Oh, and...the video!!! Oh my, these dogs are something else, lol!!!!! 5 hours...WOW!!!! :blink:  :D  

 

Thanks again for chiming in, everyone!



#14 Samie

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Posted 18 January 2018 - 06:59 AM

They need a lot of brain stimulation as well, it seems. He can figure things out right quick....just wish the whining would leave, LOL! I guess we are stuck with that...I do believe if he had a sibling, this would also lessen a bit....or would the whining double?!! Instinct tells me they'd entertain each other, and the boredom would be less...  <_<  :)

 

I have a friend that did scent training with her dogs in the house for mental stimulation. She would take cardboard boxes and put a peanutbutter kong inside. Then she would duct tape it shut and put that inside of several other boxes. It's messy to clean but the dogs always had a great time. I know she started it with just a few boxes at a time. Alternatively you could try playing games of hide and seek with the kibble.

 

It sounds like it's not much of an option to let him outside right now, so finding some other stimulation might be your best bet. 



#15 KittynDoc

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Posted 18 January 2018 - 11:14 AM

I have a friend that did scent training with her dogs in the house for mental stimulation. She would take cardboard boxes and put a peanutbutter kong inside. Then she would duct tape it shut and put that inside of several other boxes. It's messy to clean but the dogs always had a great time. I know she started it with just a few boxes at a time. Alternatively you could try playing games of hide and seek with the kibble.

 

It sounds like it's not much of an option to let him outside right now, so finding some other stimulation might be your best bet. 

I like the box idea...how much fun is that!!! I just vacuumed...but box pieces are SOOO much easier to clean than shredded tissue or paper of any kind, LOL!!

 

He has a ball kong that is pretty big, is see through, so you can see the smaller ball inside, and has two handles. He LOVES this toy, but though he rolls it around a lot and then lays on his back with the usual AI positions of happiness, he comes and places the ball on my lap, or pushes and pushes while holding the ball, and getting riled up- ie., it is NOT a toy that he can be busy with all by himself. He needs me. It is a great toy, though.  For outside, hubby found the greatest toy ever- a flying squirrel frisbee made from the makers who invented Chuckit! ball thrower...not only can you see the bright colors if it falls in the snow (bright blue and orange), but it is rounded on the ends, with a flat, rough nylon surface. He runs like crazy when I throw this, then he shakes it like he would prey, in his mouth, and then he tries to chew it, but because of its shape, he can't really grasp it and tear it apart, and I can get it from him easier (drop it and give it is not an option when he gets this in his teeth!). Win win on that one, and the short jaunts out right now make him run like the wind, and we laugh so much at his antics ! (you know, jumping on his "prey", jumping like a jack rabbit through the snow, snuffling while his head is halfway under the snow...it is endless)...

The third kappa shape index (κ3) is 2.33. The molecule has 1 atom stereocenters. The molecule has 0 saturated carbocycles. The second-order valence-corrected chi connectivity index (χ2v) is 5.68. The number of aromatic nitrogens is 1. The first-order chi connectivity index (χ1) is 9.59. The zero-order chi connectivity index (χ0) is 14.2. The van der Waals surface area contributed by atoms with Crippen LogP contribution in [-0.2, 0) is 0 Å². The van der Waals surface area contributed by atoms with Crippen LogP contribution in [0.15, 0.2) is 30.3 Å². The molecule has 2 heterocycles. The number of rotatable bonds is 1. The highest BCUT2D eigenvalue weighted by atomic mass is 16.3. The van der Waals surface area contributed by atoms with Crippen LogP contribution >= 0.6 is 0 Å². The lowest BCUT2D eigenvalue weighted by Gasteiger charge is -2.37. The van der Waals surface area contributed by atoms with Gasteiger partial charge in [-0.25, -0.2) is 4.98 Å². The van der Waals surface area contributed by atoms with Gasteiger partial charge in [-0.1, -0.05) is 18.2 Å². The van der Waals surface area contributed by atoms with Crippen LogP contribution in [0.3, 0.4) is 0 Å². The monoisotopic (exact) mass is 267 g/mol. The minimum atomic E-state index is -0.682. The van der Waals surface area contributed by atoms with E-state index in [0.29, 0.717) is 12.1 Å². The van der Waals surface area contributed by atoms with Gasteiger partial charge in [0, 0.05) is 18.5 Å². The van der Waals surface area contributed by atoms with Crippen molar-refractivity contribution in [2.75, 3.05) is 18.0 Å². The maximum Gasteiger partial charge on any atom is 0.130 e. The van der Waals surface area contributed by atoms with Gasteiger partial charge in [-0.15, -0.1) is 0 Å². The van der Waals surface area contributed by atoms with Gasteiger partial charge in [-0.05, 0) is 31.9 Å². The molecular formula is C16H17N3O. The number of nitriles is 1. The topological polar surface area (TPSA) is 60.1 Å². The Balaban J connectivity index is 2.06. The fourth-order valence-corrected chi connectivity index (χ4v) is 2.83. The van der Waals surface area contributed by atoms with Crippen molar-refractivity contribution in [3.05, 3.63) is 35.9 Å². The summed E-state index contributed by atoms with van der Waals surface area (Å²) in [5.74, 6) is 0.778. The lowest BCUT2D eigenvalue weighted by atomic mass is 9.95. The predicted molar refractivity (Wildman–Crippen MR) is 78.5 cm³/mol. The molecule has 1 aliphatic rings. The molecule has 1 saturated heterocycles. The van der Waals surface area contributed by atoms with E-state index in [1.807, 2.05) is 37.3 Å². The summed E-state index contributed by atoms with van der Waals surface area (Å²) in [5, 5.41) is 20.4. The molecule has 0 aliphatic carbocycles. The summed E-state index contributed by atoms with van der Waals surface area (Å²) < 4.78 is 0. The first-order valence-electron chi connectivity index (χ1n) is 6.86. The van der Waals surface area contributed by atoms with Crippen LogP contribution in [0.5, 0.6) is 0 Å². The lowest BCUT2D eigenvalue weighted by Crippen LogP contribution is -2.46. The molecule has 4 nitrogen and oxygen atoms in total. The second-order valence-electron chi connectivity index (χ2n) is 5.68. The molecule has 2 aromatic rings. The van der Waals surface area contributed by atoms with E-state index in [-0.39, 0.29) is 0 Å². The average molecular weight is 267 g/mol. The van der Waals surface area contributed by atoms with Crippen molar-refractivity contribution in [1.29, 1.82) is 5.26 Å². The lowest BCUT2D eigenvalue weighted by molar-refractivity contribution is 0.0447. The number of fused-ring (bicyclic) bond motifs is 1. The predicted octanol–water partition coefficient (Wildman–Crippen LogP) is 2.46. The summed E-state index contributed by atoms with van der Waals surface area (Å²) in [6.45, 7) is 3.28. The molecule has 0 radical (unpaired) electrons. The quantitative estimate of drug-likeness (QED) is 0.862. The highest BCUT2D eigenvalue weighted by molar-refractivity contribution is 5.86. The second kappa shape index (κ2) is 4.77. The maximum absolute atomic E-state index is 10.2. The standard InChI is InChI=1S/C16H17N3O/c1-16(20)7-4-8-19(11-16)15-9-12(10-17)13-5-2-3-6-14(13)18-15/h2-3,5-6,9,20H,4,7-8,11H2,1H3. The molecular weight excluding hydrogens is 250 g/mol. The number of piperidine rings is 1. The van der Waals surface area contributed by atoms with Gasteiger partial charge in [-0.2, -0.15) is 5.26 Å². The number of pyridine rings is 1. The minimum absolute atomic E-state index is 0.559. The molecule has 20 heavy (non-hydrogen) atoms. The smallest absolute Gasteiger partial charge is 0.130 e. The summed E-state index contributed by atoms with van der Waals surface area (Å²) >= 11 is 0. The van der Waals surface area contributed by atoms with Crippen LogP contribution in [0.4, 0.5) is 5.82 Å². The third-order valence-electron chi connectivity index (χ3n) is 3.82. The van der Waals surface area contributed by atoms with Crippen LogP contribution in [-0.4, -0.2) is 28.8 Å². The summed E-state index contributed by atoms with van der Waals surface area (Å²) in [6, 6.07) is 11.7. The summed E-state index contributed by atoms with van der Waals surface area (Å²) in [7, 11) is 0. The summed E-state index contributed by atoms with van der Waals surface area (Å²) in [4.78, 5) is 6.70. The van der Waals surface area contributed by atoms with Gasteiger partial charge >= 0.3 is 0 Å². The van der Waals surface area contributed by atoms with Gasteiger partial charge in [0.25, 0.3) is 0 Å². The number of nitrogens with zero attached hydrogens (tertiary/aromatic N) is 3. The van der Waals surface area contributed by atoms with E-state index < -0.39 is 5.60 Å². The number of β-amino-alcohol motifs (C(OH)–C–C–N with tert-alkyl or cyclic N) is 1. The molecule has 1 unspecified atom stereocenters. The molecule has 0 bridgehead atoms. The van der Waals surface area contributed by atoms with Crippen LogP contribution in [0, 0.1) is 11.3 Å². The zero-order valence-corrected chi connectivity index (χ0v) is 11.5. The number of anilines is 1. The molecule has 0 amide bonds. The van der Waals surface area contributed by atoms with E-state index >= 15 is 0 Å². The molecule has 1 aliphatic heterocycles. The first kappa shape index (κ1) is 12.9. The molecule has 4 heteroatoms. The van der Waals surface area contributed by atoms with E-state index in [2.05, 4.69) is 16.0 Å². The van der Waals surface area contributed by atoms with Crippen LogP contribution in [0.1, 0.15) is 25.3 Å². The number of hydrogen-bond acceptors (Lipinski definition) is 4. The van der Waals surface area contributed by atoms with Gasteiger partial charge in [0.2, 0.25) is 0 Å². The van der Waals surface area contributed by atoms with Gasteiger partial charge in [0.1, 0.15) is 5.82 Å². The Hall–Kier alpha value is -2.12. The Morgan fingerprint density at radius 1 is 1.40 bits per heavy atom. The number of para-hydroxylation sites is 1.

I will let you know how the box in a box thing goes!  :D



#16 woodrat

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Posted 20 January 2018 - 05:36 AM

Another fun thing to do with boxes - especially for younger pups - is take a big ol' box, cut a bunch of slits all over it, and wedge ALL their toys into it to create one giant interactive literal toy box. This was Rune's favorite thing when he was a nugget! He would chew on it, yank on it, tug it, thrash it, shred it, and, when all was said and done, sleep in it.

 

https://www.youtube....h?v=gsHr3J1ea-A

https://www.youtube....h?v=S2Ev-R9Z1H4



#17 KittynDoc

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Posted 20 January 2018 - 06:46 AM

Awesome videos!!!! Wyot LOVED the box in a box in a box thing...it kept him busy for a good half hour or more, and at the end, he pooped out on the floor next to shredded pieces of cardboard, his head half in one of the medium size boxes!! :P  :D  He did watch me construct the box, saw the ball go in, a few treats in each, and then I shook the boxes once I taped them shut....his look of anticipation was priceless! He pranced into the living room doing his "dance of excitement", which is when he knows something is for him...thanks for the suggestions!



#18 Eflemma

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Posted 22 January 2018 - 12:17 PM

Mo, started this while riding in the truck. We used a muzzle grab, as we did for mouthy behavior, with the quiet command and it worked well.



#19 Denise E.

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Posted 22 January 2018 - 12:40 PM

.......   https://www.youtube....h?v=gsHr3J1ea-A https://www.youtube....h?v=S2Ev-R9Z1H4

 

 

Those videos are priceless!!!!!!   :)

 

I all of a sudden could remember Tayamni being that size!  :wub: 

   Oh my puppy ........   (my how she has grown)

 

 



#20 KittynDoc

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Posted 22 January 2018 - 01:10 PM

Mo, started this while riding in the truck. We used a muzzle grab, as we did for mouthy behavior, with the quiet command and it worked well.

I will try the muzzle grab....and see what happens....